It don't get much better than this folks.
Review: Wedged between the slow burn of his brilliant crime drama, Sicario, and the audacious sequel to one of the most acclaimed science fiction films of all time, Blade Runner 2049, Arrival solidifies Denis Villeneuve as one of the most exciting filmmakers out there right now and as one of the few who may not make a total pig's ear out of the new Blade Runner film.
The basic plot of Arrival is even more stripped down than most "first contact" stories but the true brilliance of this immaculately assembled masterpiece is the way it uses the bare-bones simplicity of its fantastical premise to explore themes that are complex, profound and thoroughly human. It's not, technically speaking, particularly original as it draws on everything from classic Arthur C. Clarke stories (2001: a Space Odyssey and Childhood's End being particularly obvious influences) to Christopher Nolan's still quite underrated Interstellar but it sets itself apart both by just how liberally it throws out enough Big Ideas to fill a dozen other films and in its ability to keep all of its lofty ambitions firmly rooted in the emotional realities of the human experience.
Arrival's plot may have everything to do with a group of imposingly intelligent, highly skilled individuals trying to understand the intentions of a truly alien race of beings but what's the film is really about is far more multi-faceted and intriguing. Dealing with themes of loss, the nature of time and how language has the ability to both doom us and elevate us, as one, to whole new levels of consciousness, the mystery of who and what the aliens are doesn't just deepen as the film goes on but widens in scope as each revelation unfolds.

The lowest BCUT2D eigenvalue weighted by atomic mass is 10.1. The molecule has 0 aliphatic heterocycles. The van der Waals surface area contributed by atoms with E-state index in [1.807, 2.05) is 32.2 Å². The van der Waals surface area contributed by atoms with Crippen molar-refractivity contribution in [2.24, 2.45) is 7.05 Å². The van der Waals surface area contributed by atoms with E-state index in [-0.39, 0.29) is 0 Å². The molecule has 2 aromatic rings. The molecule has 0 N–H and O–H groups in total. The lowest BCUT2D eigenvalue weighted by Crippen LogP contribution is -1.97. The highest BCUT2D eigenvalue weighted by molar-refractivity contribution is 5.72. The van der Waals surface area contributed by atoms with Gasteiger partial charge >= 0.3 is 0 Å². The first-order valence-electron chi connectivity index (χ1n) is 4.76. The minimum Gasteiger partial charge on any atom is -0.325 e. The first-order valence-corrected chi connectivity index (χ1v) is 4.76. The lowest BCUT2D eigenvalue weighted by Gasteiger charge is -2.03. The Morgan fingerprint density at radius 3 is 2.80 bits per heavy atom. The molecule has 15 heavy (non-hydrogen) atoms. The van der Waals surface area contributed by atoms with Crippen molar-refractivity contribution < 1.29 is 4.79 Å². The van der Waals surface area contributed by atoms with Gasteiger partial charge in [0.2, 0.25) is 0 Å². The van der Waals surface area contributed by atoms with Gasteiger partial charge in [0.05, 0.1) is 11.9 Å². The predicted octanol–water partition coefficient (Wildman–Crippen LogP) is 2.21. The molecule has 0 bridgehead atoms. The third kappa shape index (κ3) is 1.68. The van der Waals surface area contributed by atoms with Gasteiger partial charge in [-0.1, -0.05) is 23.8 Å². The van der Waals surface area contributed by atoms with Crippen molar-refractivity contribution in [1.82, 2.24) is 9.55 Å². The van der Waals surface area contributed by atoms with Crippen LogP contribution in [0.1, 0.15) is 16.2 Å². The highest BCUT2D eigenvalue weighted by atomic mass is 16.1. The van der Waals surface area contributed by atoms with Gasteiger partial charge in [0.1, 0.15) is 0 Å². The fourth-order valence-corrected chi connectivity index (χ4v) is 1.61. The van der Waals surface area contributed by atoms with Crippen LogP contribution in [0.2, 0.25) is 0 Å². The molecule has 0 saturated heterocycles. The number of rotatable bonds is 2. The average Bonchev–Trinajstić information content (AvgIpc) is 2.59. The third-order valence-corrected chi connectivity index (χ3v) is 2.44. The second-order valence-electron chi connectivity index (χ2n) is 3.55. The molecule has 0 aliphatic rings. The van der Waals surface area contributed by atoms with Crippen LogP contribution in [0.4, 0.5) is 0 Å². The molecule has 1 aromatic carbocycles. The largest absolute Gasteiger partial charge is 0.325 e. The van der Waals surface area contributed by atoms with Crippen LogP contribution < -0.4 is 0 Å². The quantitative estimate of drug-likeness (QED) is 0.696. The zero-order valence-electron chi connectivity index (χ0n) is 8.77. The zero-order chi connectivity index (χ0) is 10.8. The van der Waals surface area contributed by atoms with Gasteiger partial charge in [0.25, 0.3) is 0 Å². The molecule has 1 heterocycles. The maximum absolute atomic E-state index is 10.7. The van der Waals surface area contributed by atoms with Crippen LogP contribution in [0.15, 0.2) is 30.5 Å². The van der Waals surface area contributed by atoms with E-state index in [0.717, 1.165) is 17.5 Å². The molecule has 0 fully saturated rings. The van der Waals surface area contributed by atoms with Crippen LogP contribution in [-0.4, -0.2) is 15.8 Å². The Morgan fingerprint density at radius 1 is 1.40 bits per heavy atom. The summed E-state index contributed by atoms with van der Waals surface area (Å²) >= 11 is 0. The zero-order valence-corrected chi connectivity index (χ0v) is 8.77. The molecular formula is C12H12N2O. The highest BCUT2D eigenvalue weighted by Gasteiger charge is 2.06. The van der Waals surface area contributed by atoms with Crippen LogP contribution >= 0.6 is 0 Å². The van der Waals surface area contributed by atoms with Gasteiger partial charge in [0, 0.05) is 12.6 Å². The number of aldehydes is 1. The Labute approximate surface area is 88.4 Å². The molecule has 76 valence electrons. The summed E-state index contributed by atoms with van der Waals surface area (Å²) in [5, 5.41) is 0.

Still, for all of its weighty, cerebral ideas, it isn't a film that loses sight of the importance of characterisation and good old fashioned drama in making something that is as gripping and as moving as it is intriguing. Anchored by a vulnerable, understated performance by the reliably terrific Amy Adams as Louise Banks, Arrival's top drawer cast keep things at a human level throughout and the decision to focus on, what is basically, a group of nerds over the military or the White House, even when the film springs into relative "thriller" mode, maintains a relatability and an all important everyman perspective on what could so easily get lost in its own lofty importance.
Really, though, however good people like Jeremy Renner or Forest Whitaker are in the film, it really does come to Amy Adams. On paper, her character could easily be seen as just another brilliant genius struggling with personal problems and tragedy but Adams brings real nuance to the role. Her Louise Banks is more than just the sum of her backstory and her incredible language skills but is a woman of great complexity; a fully drawn human being of compassion, obstinacy, courage, sadness, quiet strength and plenty of warmth.
Without her at the centre of the film, all the big ideas, beautifully realised aliens, international intrigue and narrative twists and turns would never have worked anywhere near as well as they did. This as much a story of one woman's confrontation with her own past and future as it about the next step for humanity and it's this that truly separates Arrival from something like the excellent but dispassionate 2001: A Space Odyssey or Childhood's End (as I say, the Arthur C. Clarke comparisons are unavoidable here).
It's this underlying, grounded humanity every bit as much as the absolutely immaculate filmmaking that ensures that Arrival stands tall as easily one of the best films of the year and one of the great science fiction films of the century so far.
And that's even acknowledging the fact that, despite the fact that I don't usually do this, I actually saw the film's big twist coming a mile away!